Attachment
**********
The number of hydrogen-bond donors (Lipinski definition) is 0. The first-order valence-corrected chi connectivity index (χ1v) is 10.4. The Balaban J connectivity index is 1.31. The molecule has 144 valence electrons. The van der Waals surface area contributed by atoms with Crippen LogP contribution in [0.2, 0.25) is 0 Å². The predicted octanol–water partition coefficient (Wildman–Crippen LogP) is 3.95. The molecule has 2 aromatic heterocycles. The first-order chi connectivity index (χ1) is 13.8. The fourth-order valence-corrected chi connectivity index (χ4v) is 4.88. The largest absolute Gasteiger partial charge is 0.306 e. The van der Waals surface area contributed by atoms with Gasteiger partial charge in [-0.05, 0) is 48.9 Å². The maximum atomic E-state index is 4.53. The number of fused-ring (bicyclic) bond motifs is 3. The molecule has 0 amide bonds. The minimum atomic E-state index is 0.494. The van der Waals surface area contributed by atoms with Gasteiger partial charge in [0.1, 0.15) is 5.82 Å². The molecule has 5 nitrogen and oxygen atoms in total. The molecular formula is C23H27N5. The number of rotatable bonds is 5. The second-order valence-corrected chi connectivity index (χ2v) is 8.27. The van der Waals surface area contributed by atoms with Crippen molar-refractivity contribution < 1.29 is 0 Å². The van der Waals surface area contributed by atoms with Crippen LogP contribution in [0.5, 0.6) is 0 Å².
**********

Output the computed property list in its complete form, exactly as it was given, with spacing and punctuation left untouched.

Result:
The number of hydrogen-bond donors (Lipinski definition) is 0. The first-order valence-corrected chi connectivity index (χ1v) is 10.4. The Balaban J connectivity index is 1.31. The molecule has 144 valence electrons. The van der Waals surface area contributed by atoms with Crippen LogP contribution in [0.2, 0.25) is 0 Å². The predicted octanol–water partition coefficient (Wildman–Crippen LogP) is 3.95. The molecule has 2 aromatic heterocycles. The first-order chi connectivity index (χ1) is 13.8. The fourth-order valence-corrected chi connectivity index (χ4v) is 4.88. The largest absolute Gasteiger partial charge is 0.306 e. The van der Waals surface area contributed by atoms with Gasteiger partial charge in [-0.05, 0) is 48.9 Å². The maximum atomic E-state index is 4.53. The number of fused-ring (bicyclic) bond motifs is 3. The molecule has 0 amide bonds. The minimum atomic E-state index is 0.494. The van der Waals surface area contributed by atoms with Gasteiger partial charge in [0.1, 0.15) is 5.82 Å². The molecule has 5 nitrogen and oxygen atoms in total. The molecular formula is C23H27N5. The number of rotatable bonds is 5. The second-order valence-corrected chi connectivity index (χ2v) is 8.27. The van der Waals surface area contributed by atoms with Crippen molar-refractivity contribution < 1.29 is 0 Å². The van der Waals surface area contributed by atoms with Crippen LogP contribution in [0.5, 0.6) is 0 Å².